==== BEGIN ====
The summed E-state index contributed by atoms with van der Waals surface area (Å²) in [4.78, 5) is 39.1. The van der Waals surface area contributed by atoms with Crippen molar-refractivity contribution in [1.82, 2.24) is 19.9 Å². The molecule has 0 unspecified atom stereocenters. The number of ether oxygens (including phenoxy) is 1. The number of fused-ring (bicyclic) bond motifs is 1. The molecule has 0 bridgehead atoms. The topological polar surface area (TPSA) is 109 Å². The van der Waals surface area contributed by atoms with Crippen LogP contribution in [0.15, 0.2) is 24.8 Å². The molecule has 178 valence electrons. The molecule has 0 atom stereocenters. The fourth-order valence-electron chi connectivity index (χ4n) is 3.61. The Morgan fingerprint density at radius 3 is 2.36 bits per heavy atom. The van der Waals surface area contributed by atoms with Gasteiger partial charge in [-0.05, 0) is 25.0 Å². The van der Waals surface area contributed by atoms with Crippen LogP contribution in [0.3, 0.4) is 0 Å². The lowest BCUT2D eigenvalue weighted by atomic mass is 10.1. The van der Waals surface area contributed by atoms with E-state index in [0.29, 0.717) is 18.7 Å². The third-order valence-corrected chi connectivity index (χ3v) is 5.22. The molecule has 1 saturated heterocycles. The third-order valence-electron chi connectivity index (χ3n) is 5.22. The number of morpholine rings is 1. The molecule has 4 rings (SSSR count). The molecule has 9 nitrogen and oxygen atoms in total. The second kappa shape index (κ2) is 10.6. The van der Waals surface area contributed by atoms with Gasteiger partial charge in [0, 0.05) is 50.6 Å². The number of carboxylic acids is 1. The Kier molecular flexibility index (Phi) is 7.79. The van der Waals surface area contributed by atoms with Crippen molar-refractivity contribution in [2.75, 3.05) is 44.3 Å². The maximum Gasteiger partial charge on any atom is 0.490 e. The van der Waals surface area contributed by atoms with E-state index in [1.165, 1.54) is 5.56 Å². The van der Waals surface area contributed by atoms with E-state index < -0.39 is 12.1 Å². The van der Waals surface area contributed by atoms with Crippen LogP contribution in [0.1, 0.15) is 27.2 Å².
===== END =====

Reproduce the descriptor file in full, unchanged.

The summed E-state index contributed by atoms with van der Waals surface area (Å²) in [4.78, 5) is 39.1. The van der Waals surface area contributed by atoms with Crippen molar-refractivity contribution in [1.82, 2.24) is 19.9 Å². The molecule has 0 unspecified atom stereocenters. The number of ether oxygens (including phenoxy) is 1. The number of fused-ring (bicyclic) bond motifs is 1. The molecule has 0 bridgehead atoms. The topological polar surface area (TPSA) is 109 Å². The van der Waals surface area contributed by atoms with Crippen LogP contribution in [0.15, 0.2) is 24.8 Å². The molecule has 178 valence electrons. The molecule has 0 atom stereocenters. The fourth-order valence-electron chi connectivity index (χ4n) is 3.61. The Morgan fingerprint density at radius 3 is 2.36 bits per heavy atom. The van der Waals surface area contributed by atoms with Gasteiger partial charge in [-0.05, 0) is 25.0 Å². The van der Waals surface area contributed by atoms with Crippen LogP contribution in [0.3, 0.4) is 0 Å². The lowest BCUT2D eigenvalue weighted by atomic mass is 10.1. The van der Waals surface area contributed by atoms with E-state index in [0.29, 0.717) is 18.7 Å². The third-order valence-corrected chi connectivity index (χ3v) is 5.22. The molecule has 1 saturated heterocycles. The third-order valence-electron chi connectivity index (χ3n) is 5.22. The number of morpholine rings is 1. The molecule has 4 rings (SSSR count). The molecule has 9 nitrogen and oxygen atoms in total. The second kappa shape index (κ2) is 10.6. The van der Waals surface area contributed by atoms with Gasteiger partial charge in [0, 0.05) is 50.6 Å². The number of carboxylic acids is 1. The Kier molecular flexibility index (Phi) is 7.79. The van der Waals surface area contributed by atoms with Crippen molar-refractivity contribution in [2.75, 3.05) is 44.3 Å². The maximum Gasteiger partial charge on any atom is 0.490 e. The van der Waals surface area contributed by atoms with E-state index in [1.165, 1.54) is 5.56 Å². The van der Waals surface area contributed by atoms with E-state index < -0.39 is 12.1 Å². The van der Waals surface area contributed by atoms with Crippen LogP contribution in [0.1, 0.15) is 27.2 Å².